Development of the P210 began in 1937, when Sig purchased the rights to French designer Charles Petter’s Modele 1935A pistol (anyone who has handled both will notice the similarity). This had been adopted by the French army in the 7.65 Long caliber, and Sig began by changing it to 9mm Luger. They also moved the safety down onto the frame of the pistol, and replaced Petter’s barrel linkage with a milled cutout integral to the barrel.

Sig had prototypes ready for testing by 1944, with both single stack and double stack magazine variants. The Swiss military decided that the double stack pistols were less comfortable to hold and thus less accurate in practice, and decided on the single stack model. However, World War II ended before they formally accepted a design and the acquisition program was ended. Mechanically, the pistol is basically of the Browning system, with a short recoil, tilting barrel. The unusual aspects are the slide riding inside the frame, the use of a modular and easily removed fire control group, and the exceptional fitting and tolerances.

The pistol was revived in 1947 through the interest of Swiss target shooters and the Danish Army, and production began that year under the designation SP (Sig-Petter) 47/8. The Swiss government took another look at the design, and finally adopted it in 1949, at which time the P210 name was also formalized. The SP 47/8 and P210 differ in a few details, namely the P210 not having a loaded chamber indicator.

While the military contracts were all in 9mm Luger, commercial sales also included guns chambered for .30 Luger (7.65x21mm). Over the years, a number of variants of the P210 were released:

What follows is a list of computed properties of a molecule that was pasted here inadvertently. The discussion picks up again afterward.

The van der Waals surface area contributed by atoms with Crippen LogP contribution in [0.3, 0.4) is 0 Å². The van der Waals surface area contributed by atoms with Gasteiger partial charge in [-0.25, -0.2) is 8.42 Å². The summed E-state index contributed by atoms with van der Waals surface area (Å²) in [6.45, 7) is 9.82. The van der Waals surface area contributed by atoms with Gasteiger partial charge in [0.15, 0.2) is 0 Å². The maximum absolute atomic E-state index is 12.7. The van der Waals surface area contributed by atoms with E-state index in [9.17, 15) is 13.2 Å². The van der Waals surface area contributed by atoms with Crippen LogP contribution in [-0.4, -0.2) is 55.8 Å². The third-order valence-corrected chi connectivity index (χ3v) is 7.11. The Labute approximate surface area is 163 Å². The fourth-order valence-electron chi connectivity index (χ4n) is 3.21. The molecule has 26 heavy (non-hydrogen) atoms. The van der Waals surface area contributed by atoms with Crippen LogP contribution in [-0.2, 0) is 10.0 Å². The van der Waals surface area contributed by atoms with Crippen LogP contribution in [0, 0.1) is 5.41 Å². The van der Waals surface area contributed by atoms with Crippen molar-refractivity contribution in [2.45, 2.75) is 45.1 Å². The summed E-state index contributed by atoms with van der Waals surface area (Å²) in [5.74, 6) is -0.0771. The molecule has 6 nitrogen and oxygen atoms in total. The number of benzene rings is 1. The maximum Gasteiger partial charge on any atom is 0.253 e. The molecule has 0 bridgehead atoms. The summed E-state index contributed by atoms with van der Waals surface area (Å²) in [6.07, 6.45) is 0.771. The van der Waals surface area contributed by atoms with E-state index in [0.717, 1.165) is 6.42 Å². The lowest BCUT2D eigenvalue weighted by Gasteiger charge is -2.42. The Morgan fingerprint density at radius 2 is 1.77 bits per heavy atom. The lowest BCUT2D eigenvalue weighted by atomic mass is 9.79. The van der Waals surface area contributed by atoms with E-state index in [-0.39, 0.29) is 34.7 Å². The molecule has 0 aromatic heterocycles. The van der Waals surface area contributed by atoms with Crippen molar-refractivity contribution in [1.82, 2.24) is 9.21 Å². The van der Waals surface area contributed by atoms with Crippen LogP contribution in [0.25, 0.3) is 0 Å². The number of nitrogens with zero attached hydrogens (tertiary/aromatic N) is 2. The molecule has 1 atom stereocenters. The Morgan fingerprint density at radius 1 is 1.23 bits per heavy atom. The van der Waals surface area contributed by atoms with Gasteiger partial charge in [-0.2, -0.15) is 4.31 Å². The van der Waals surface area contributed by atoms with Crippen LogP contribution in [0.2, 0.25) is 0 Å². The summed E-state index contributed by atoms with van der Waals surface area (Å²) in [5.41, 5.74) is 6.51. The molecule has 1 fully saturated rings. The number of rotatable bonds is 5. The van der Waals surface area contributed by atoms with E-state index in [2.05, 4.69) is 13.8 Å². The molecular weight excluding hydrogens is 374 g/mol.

P210-1: Standard pistol with fixed sights, blued finish and wood grips (used by Swiss police)

P210-2: Same as the -1, but with plastic grips and a parkerized finish. Later Swiss issue pistols were of this type.

P210-3: Same as the -1 or -2 but with the early loaded chamber indicator fitted (not a common variant).

P210-4: Same as the -1 or -2, but without a lanyard loop on the grip. This model was sold to the German border guard, and will have a serial number beginning with a “D”.

P210-5: A target version, with a longer 6″ (150mm) barrel and barrel-mounted front sight. Also uses a heavier frame and adjustable rear sight.

P210-6: Widespread standard-length (120mm/4.75″) target pistol with fixed sights.

P210-7: Standalone .22LR version (the .22 adapter could also be purchased as just a slide assembly for use with an existing frame)

P210-8: Recent re-released version produced beginning in 2003. These use a push-button magazine release instead of the original heel release, as well as the heavy target frame and do not have a magazine safety.

Manuals & Brochures


Automatic Pistol Neuhausen SP 47/8 Manual
Automatic Pistol Neuhausen SP 47/8 Manual
P210 .22LR Conversion UInit Manual
P210 .22LR Conversion Unit Manual
Swiss Army P210 Parts list (in German and French)
Swiss Army P210 Parts list (in German and French)
P210 User's manual by Sig
P210 User's manual by Sig
Sales brochure for the new Sig P210-8 (2003)
Sales brochure for the new Sig P210-8 (2003)


Gun Facts Shoots the Sig P210
Gun Facts Magazine Shoots the Sig P210 (March 1969 issue)



  1. There is nothing unusual about the slide riding inside the frame, given the precedent of the Luger in the Swiss military service, which features just this arrangement of its receiver reciprocating inside the frame rails. Note also that Aimo Lahti likewise copied this feature in designing his eponymous L-35 that succeeded the Luger in the Finnish military service. Coincidentally, the L-35 and the P210 are the only service autopistols to approach the accuracy of the Luger.